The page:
INVESTIGATING DIFFERENTIAL ATTRACTIVENESS OF HUMAN SKIN MICROBIOTA TO ANOPHELES GAMBIAE AS A POTENTIAL COMPONENT OF BAITED SUGAR TRAPS CONTAINING ANTI-PLASMODIUM BACTERIA FOR BIOLOGICAL CONTROL
Majeau, Alicia Catherine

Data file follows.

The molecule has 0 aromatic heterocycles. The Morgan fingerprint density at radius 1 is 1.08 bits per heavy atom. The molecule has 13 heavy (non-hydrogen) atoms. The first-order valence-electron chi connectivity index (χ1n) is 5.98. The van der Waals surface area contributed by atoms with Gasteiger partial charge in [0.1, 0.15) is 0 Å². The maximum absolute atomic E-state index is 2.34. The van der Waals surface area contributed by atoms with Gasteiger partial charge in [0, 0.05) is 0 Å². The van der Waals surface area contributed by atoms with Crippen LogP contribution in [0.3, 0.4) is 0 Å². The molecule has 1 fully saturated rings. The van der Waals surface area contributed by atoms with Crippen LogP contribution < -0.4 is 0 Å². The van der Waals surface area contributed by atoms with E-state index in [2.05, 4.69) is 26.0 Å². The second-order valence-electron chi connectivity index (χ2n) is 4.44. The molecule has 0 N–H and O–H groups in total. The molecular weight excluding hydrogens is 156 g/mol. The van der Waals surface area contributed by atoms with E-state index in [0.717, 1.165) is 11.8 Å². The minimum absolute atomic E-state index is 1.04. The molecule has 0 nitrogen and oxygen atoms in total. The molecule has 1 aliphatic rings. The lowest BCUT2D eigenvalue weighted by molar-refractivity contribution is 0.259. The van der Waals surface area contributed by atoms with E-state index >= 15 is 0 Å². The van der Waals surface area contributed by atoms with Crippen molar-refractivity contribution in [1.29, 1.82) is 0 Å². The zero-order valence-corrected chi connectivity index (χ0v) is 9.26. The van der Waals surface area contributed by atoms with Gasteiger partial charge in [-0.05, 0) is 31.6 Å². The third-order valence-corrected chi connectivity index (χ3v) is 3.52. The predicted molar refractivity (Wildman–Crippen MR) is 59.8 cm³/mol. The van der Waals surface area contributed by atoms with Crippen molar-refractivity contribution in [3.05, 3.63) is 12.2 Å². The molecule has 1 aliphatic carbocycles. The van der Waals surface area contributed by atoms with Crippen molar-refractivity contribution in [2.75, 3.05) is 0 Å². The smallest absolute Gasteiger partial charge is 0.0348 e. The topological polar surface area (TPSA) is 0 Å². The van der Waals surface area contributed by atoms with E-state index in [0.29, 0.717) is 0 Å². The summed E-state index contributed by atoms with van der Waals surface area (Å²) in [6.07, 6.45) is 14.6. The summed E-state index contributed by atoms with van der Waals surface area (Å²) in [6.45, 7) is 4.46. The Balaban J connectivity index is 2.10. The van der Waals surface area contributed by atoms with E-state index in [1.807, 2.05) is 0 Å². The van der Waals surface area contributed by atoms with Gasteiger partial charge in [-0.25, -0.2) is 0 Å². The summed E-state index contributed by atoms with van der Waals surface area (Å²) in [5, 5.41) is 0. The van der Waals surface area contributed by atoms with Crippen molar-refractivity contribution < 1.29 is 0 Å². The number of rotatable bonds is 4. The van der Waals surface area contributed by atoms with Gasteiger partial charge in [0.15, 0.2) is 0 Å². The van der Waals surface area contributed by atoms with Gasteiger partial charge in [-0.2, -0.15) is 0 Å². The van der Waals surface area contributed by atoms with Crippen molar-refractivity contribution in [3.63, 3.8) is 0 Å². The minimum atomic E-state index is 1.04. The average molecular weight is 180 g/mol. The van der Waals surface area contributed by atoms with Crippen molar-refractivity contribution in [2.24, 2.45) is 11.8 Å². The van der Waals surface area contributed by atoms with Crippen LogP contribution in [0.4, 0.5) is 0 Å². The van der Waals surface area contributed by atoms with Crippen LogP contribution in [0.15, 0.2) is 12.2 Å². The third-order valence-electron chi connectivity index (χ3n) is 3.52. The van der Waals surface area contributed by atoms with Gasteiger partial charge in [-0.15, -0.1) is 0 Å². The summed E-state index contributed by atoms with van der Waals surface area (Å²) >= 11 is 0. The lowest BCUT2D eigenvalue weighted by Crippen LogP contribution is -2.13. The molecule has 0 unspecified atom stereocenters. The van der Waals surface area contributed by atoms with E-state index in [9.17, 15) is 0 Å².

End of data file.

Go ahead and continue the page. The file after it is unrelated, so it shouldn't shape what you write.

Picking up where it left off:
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Malaria is a pressing global health problem that is difficult to eradicate or even control because of its complex biology. Currently employed control mechanisms are inefficient, and as a result of the need for alternative interventions, some research has focused on investigating the influence of the microbiota on mosquito vector competence. While some bacteria of the mosquito midgut have been shown to confer refractoriness to the Plasmodium parasite as well as shorten the mosquito lifespan, we are still far from a real world application of a bacterium as a biological control mechanism for malaria. Spiked sugar feeding stations have been proposed as a mechanism of introducing the bacteria into local vector populations. This project aimed to investigate means of attracting mosquitoes to feed on the malaria parasite-blocking Enterobacter (Esp_Z) bacteria- spiked sugar, using human skin microbiota isolates as potential attractants. We also investigated the impact of bacterial exposure on mosquito life span and fecundity as general fitness parameters. Minimal fitness costs were observed by sugar-feeding Plasmodium-killing bacteria in the lab environment. No foot microbiome isolate was found to attract mosquitoes on its own, although one was found to exert mosquito repelling activity. However when this bacterial isolate was combined with an attractant that zoophilic mosquitoes respond to, an increase in attraction was observed. While much work is still needed, our results provide useful knowledge for the development of this type of biological control.